Cystic Fibrosis

Cystic fibrosis is a genetic disease, and is therefore not contagious. It mainly affects the lungs and digestive system. In the lungs, it causes an accumulation of thick mucus that can clog the airways, and leads to a wide range of problems, including recurrent infections. In the digestive system, mucus accumulation prevents the body from absorbing nutrients from food, affects growth in children and causes abdominal pain.

Causes

As mentioned, cystic fibrosis is a genetic disease, which means a child can inherit the disease from the parents through their genes. For cystic fibrosis to occur, a child must inherit two defective copies of the gene responsible, one from each parent. When only one gene is passed on, the child will be a carrier, but will not have cystic fibrosis.

Currently, there is no cure for cystic fibrosis. There are however, multiple treatments that can help control the symptoms and improve the lives of those affected by this disease. Canadians with cystic fibrosis are living longer, healthier lives than ever before, and nearly 60% of those with cystic fibrosis are now adults.

Symptoms

Cystic fibrosis is not always diagnosed in infants because symptoms may not be that obvious and can, on occasion, be attributed to other conditions. Cystic fibrosis affects several body parts, and the most common symptoms are:

Respiratory Symptoms

  • Shortness of breath
  • Persistent cough with production of thick mucus
  • Frequent bronchitis and pneumonia
  • Sinusitis

Digestive Symptoms

  • Abdominal pain, constipation, diarrhea
  • Large, foul-smelling or greasy stools
  • Weight loss or failure to gain weight despite an increased appetite
Other Symptoms
  • Very salty sweat (you might taste salt when kissing your child)
  • Delayed growth
  • Impaired fertility (male and female)

Diagnosis

If symptoms suggestive of cystic fibrosis are observed, various tests that may lead to a cystic fibrosis diagnosis will be ordered by a doctor. One of the tests, known as the sweat test, is used to determine if the amount of salt content in sweat is higher than the norm. Blood tests may also be performed to screen the patient for the cystic fibrosis gene. Lastly, a newborn screening test is also available.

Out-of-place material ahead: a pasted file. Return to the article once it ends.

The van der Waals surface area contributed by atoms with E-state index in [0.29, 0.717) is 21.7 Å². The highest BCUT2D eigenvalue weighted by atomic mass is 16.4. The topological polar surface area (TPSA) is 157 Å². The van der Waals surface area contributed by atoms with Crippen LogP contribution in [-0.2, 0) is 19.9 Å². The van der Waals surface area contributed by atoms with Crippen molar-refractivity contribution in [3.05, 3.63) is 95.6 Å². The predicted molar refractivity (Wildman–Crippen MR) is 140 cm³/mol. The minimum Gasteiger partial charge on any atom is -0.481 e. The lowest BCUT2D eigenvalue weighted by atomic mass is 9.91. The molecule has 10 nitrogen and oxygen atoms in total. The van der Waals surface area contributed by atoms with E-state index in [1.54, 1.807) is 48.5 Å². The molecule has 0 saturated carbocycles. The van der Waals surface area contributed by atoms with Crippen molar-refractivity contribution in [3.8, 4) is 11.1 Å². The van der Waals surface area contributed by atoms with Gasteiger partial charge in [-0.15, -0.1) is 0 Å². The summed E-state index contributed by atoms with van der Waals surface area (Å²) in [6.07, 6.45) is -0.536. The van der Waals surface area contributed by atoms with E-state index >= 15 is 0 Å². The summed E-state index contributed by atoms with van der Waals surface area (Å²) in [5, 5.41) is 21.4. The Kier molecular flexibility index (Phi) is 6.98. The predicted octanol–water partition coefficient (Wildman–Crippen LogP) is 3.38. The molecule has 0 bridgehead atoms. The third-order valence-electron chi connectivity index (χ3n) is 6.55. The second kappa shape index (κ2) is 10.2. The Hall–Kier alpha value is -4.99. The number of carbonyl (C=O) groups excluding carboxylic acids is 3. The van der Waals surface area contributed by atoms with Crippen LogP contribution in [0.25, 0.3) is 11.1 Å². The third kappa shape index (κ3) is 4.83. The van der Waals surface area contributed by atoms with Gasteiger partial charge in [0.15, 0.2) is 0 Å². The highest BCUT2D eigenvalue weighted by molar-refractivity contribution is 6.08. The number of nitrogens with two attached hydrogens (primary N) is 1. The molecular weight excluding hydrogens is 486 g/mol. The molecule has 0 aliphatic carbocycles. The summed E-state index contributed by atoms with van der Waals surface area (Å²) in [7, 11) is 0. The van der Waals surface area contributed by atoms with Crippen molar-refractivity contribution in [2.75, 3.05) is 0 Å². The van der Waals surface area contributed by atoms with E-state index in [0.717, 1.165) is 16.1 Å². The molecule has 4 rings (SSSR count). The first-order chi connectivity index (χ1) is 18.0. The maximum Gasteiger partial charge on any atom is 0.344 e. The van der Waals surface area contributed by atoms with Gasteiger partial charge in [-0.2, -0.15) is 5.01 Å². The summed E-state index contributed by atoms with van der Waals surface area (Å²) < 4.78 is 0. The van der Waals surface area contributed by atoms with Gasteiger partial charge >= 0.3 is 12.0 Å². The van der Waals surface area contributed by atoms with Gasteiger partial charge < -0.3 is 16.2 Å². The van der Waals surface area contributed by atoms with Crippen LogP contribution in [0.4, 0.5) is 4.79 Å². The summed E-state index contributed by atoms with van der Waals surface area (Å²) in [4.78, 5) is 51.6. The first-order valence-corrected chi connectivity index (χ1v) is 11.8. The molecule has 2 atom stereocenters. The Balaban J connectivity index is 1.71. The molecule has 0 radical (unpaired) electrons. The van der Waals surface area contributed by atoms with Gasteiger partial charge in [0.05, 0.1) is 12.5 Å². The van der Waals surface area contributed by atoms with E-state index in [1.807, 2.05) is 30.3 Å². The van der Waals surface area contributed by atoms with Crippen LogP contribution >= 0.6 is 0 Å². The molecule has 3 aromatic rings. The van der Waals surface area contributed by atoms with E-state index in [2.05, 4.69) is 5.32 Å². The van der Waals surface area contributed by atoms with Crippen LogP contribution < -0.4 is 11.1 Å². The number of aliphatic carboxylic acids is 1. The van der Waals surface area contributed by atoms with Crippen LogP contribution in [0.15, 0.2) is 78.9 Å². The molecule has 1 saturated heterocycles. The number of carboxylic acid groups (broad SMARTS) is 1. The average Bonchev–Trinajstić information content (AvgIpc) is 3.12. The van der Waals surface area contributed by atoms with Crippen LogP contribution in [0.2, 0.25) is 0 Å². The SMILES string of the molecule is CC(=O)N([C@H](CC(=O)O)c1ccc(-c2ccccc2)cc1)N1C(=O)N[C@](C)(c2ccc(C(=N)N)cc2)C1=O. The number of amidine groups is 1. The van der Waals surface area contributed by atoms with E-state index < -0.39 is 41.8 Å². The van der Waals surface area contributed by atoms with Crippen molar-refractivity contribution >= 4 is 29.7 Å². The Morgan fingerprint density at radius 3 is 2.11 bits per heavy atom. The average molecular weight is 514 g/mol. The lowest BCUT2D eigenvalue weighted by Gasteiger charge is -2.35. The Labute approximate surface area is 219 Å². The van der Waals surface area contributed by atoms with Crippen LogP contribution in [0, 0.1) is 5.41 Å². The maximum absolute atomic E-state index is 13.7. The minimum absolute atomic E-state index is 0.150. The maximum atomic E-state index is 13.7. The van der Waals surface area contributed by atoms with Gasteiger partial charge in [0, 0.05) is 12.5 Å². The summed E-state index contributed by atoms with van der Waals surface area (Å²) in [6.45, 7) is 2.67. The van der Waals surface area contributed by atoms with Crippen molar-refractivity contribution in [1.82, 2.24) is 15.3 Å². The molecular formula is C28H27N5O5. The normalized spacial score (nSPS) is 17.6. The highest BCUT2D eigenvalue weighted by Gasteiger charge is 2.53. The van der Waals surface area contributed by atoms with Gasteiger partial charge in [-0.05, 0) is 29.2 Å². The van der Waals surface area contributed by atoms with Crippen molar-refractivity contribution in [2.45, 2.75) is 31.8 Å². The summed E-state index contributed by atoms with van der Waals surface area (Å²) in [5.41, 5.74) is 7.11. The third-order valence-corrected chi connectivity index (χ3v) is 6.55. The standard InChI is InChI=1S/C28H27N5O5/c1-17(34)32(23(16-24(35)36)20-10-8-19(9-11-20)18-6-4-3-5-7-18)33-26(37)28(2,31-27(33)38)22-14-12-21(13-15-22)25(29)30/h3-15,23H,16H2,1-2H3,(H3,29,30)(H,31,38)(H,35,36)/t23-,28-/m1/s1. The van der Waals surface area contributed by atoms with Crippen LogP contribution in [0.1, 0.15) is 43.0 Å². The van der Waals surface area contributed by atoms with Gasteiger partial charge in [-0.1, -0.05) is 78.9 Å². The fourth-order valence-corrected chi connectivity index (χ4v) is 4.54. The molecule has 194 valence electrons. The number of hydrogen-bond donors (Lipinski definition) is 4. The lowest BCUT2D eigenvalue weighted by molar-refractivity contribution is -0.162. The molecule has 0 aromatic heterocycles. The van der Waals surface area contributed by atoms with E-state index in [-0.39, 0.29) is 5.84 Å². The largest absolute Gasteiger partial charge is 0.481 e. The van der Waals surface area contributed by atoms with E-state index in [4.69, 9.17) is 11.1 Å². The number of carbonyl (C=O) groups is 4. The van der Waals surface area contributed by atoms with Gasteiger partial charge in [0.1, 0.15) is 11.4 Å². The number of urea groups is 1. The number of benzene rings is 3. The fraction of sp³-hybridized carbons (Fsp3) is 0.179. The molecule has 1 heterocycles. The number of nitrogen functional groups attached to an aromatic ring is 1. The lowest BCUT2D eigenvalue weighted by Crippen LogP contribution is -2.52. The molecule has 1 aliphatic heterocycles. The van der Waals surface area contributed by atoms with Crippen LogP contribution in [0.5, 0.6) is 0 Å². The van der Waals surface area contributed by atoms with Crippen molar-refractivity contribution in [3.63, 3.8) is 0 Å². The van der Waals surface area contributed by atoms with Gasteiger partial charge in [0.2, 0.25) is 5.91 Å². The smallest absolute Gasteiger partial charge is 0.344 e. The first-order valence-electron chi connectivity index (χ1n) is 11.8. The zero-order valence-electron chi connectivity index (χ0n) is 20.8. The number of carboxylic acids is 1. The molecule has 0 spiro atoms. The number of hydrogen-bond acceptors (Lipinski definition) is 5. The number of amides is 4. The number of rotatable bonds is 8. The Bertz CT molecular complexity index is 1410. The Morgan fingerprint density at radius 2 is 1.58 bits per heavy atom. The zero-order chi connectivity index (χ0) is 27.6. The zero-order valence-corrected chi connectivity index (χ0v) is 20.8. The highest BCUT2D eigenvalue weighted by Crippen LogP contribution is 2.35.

Treatment

Cystic fibrosis affects each individual with varying degrees of severity and this is why each patient receives individualized treatment. Treatments are divided into two categories: respiratory and nutritional.

From a respiratory standpoint, the main goal is to clear mucus from the airways to ease breathing. To do so, several methods are used. Chest physiotherapy treatments, including breathing exercises, chest percussion and mechanical vibration, are specifically recommended for all patients. These techniques can be shown to parents or to the patients themselves so they can be performed at home. Aerosol medications are also used to help clear mucus from the lungs and dilate the airways to promote mucus clearance. Lastly, antibiotics are sometimes required to prevent or treat infections.

From a nutritional standpoint, most patients require a diet with increased calories, protein and vitamins because the body has difficulty absorbing nutrients from food. Enzymes, taken orally, are also used to help the body absorb nutrients, reduce the number and size of stools, and alleviate pain and bloating. Working with a dietician is a must for those with cystic fibrosis.

Also, oral treatments are available and help relieve disease-related symptoms.

For more information or support:

Cystic Fibrosis Canada

www.cysticfibrosis.ca

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